15 May 2024

The history of the word 'woke'

From Nights, 10:45 pm on 15 May 2024

Recently everything from school lunches to paintings of monarchs have been labelled 'woke'.

The word gets thrown around a lot. But what does it mean?

The word goes back to African-American vernacular in the 19th century, Auckland University's professor, Neal Curtis says.

He has written about the origins of the term.

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Photo: RNZ

The colloquialism first appears on an 1850 poster and later crops up in a Leadbelly song from the early 1930s telling black people to keep their eyes open, to be awake to the danger around them, Curtis says.

“It was a defensive strategy to make sure that people understood they were going to have to remain watchful and awake about what was happening around them and to take care.

“It's not something that's devised by academics or journalists It's just the language of everyday people in 1930s America.”

As 20th century liberation movements emerged, the term took on a more complex meaning, he says.

“It becomes more of an affirmative call, to be aware of structures of domination, to be to be critical, to understand institutional and structural racism.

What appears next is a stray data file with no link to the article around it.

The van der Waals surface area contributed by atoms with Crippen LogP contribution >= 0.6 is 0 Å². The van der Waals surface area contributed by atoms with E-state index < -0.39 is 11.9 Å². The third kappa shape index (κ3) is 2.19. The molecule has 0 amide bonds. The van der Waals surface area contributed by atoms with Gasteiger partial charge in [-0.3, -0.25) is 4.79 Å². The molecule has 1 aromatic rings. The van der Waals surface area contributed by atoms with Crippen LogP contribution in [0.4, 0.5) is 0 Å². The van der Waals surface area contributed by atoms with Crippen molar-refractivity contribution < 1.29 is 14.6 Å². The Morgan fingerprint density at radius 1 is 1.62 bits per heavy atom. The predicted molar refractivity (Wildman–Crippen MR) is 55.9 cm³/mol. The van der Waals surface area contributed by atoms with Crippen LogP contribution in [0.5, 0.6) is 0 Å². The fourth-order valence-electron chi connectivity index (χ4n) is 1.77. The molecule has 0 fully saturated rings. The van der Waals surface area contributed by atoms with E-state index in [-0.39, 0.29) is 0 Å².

“And rather than just a protective thing, watch out for people who might want to lynch you, it becomes a much more complex and integrated sense of societal discrimination.”

As this was happening American conservatism was shifting to the right, he says, through the Bush era and the formation of the Tea Party culminating in the Maga movement.

“They took the term and started to apply it in a dismissive way, in a denigrating way, to this broad, progressive politics that was beginning to emerge.

“In 2010 a lot of cultural things were starting to happen, right, there was much more sort of gay and lesbian people appearing in TV, there was a lot more black presence in films on news in journalism.

“And I think there was a sense that the Maga movement is very much a reactionary movement against a challenge to the dominant, white, straight male position, that position of privilege that's been enjoyed for such a long time.”

This week in New Zealand woke appropriation reached new levels of absurdity, he says.

“Now we've ended up in the most inane, stupid age where our politicians are referring to sushi as woke.”

Words evolve, he acknowledges, but says calling a food type woke is problematic.

“I'd be perfectly happy if they said, look, we're not going to supply sushi it's too expensive. We've got another healthy option, that's much cheaper great. I am totally happy with that.

“What I object to is somebody like Seymour referring to sushi, as woke, as if somehow that history of black activism is somehow equivalent to somebody's choice about whether they eat sushi or not.”